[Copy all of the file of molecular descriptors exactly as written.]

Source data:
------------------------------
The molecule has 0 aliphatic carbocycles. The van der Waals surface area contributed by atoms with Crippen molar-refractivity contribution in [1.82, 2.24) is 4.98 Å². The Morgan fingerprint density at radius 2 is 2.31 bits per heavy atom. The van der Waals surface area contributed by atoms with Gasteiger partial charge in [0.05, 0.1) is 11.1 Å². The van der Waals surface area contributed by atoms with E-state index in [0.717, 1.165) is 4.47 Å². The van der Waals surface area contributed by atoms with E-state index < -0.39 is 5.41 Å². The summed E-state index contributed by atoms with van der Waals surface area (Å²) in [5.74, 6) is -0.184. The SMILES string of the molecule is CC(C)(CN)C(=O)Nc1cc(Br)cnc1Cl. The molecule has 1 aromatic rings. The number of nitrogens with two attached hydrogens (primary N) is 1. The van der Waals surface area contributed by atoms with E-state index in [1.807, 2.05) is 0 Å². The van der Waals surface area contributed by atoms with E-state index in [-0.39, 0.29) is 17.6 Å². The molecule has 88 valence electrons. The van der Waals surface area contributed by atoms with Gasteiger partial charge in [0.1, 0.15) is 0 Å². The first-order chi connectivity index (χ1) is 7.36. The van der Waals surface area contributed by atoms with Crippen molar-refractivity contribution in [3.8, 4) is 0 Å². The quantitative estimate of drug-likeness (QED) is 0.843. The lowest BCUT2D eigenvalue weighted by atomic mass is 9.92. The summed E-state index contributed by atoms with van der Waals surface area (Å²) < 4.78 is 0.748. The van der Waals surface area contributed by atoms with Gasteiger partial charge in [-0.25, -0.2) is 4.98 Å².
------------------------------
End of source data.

The molecule has 0 aliphatic carbocycles. The van der Waals surface area contributed by atoms with Crippen molar-refractivity contribution in [1.82, 2.24) is 4.98 Å². The Morgan fingerprint density at radius 2 is 2.31 bits per heavy atom. The van der Waals surface area contributed by atoms with Gasteiger partial charge in [0.05, 0.1) is 11.1 Å². The van der Waals surface area contributed by atoms with E-state index in [0.717, 1.165) is 4.47 Å². The van der Waals surface area contributed by atoms with E-state index < -0.39 is 5.41 Å². The summed E-state index contributed by atoms with van der Waals surface area (Å²) in [5.74, 6) is -0.184. The SMILES string of the molecule is CC(C)(CN)C(=O)Nc1cc(Br)cnc1Cl. The molecule has 1 aromatic rings. The number of nitrogens with two attached hydrogens (primary N) is 1. The van der Waals surface area contributed by atoms with E-state index in [1.807, 2.05) is 0 Å². The van der Waals surface area contributed by atoms with E-state index in [-0.39, 0.29) is 17.6 Å². The molecule has 88 valence electrons. The van der Waals surface area contributed by atoms with Gasteiger partial charge in [0.1, 0.15) is 0 Å². The first-order chi connectivity index (χ1) is 7.36. The van der Waals surface area contributed by atoms with Crippen molar-refractivity contribution in [3.8, 4) is 0 Å². The quantitative estimate of drug-likeness (QED) is 0.843. The lowest BCUT2D eigenvalue weighted by atomic mass is 9.92. The summed E-state index contributed by atoms with van der Waals surface area (Å²) < 4.78 is 0.748. The van der Waals surface area contributed by atoms with Gasteiger partial charge in [-0.25, -0.2) is 4.98 Å².